Taken from the south side of Sanjo Ohashi Bridge on January 16, 2024 at 6:30 p.m.
The next morning’s front page of the morning edition of the Kyoto Shimbun featured an image taken from the opposite direction.
Sword Scar of Giboshi
Monument to the birthplace of Ekiden
When the lights were turned on at 6:30 p.m. on January 16, 2024, the dark streets at night became brighter and I felt safer. The bright Kamogawa (Kamo river) stands out, the warm yellow lights gently turn on, and the sound and light of the flowing water creates a different scenery than usual.
Restoration work has been completed with new railings made from cypress in Keihoku and Kurama, Kyoto City. The protective fence features a hemp leaf pattern, an ancient Japanese pattern, creating an atmosphere befitting Kyoto.
There’s something I always say when I guide people around this area. In the Heian period, Sanjo-Dori was Sanjo-Oji in Heian-kyo, the central part of the capital lined with mansions of aristocrats. After that, Toyotomi Hideyoshi built Sanjo Ohashi Bridge in 1590, and it became the starting point of the Tokaido, and during the Edo period. was said to be the gateway to Kyoto. It was crowded with people welcoming and departing travelers.
It is not clear when this Sanjo Bridge was first built, but it seems that it was already built during the Muromachi period. In 1590, Toyotomi Hideyoshi transformed his vassal Masuda Nagamori into a magistrate. This fact is engraved on the Giboshi on the railing.
Additionally, the second Giboshi from the west on the south side has a sword scar. Legend has it that this scar was from the Ikedaya Incident on June 5, 1864. The following is what Isamu Kondo wrote in a letter at Yoimiya (Yoiyama) during the Gion Festival. It says, “More than 3,000 people from the shugo-shoku, Gosho-shidai, Hitotsubashi-dono, Hikone, Kashu, etc. will be on the trip.” In order to capture someone so many people went to the Sanjo or Shijo areas.
Isamu Kondo yelled out, “We will cut you down mercilessly when you are in charge,” and everyone retreated in fear,” Nagakura Shinpachi’s memoir “Roshi Bunkyu Hokoku Article” states. there is. In this memoir of Shinpachi Nagakura, only four people (Isamu Kondo, Souji Okita, Shinpachi Nagakura, and Heisuke Todo) rushed in, clashed with more than 20 patriots, killed several patriots, and captured the rest. It is written that. It is said that during the fierce battle, Toshizo Hijikata led a group to join forces, and the Shinsengumi did not suffer a single casualty.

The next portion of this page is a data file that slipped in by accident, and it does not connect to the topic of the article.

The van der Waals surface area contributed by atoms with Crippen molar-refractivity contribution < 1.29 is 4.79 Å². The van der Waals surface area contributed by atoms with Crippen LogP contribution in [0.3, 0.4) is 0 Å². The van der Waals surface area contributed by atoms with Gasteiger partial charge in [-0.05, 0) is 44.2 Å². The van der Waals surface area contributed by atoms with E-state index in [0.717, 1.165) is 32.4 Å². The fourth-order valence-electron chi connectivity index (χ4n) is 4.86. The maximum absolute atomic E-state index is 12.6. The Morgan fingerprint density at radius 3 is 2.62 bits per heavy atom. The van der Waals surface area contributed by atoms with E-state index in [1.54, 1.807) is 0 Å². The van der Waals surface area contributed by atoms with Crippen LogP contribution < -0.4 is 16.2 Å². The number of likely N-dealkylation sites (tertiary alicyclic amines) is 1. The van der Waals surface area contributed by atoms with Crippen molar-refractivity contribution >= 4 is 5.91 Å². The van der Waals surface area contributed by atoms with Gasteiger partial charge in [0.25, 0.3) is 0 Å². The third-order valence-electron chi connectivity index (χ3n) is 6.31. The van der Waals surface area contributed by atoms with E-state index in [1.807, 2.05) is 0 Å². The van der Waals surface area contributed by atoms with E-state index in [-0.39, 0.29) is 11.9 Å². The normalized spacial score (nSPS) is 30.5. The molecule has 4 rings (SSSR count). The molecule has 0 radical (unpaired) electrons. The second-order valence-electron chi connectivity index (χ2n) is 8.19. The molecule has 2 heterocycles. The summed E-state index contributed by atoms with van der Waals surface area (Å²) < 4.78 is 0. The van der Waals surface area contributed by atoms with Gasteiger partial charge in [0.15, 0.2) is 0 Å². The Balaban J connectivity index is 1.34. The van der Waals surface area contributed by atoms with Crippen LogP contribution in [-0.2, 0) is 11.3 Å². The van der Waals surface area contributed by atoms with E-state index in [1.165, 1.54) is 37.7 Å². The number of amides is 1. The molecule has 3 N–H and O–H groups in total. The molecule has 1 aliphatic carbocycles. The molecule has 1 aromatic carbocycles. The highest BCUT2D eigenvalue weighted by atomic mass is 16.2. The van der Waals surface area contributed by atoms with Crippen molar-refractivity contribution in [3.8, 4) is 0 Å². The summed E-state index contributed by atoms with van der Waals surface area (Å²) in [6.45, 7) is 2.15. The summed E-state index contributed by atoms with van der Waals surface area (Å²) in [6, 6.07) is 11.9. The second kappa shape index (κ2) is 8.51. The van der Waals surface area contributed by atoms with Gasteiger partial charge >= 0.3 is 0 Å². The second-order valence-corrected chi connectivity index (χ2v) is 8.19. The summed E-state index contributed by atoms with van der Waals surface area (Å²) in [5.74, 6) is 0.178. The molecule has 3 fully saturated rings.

This series of reports was conveyed to Emperor Komei by Matsudaira Katamori, and the “Ikedaya Incident Letter” states, “The Lord (Emperor Komei) is also pleased,” and the reward was 100 ryo from the imperial court and 500 ryo from the shogunate. A total of 600 ryo were given to the Shinsengumi.
In modern times, Sanjo Ohashi Bridge is the origin of the relay race, and is the starting point of the “Teito 50th Anniversary Exhibition – Tokaido Ekiden Walking Competition” from April 27, 1917. It was a three-day competition in which two teams, the East Army and the West Army, ran day and night over a distance of 516 km from Sanjo Ohashi Bridge to the main entrance of the Expo at Shinobazu Pond in Tokyo, divided into 23 sections. By the way, we started at the middle of Sanjo Ohashi Bridge.
Please be sure to take a stroll through Sanjo Ohashi Bridge, which is filled with the romance of history.
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Translated by Masami Otani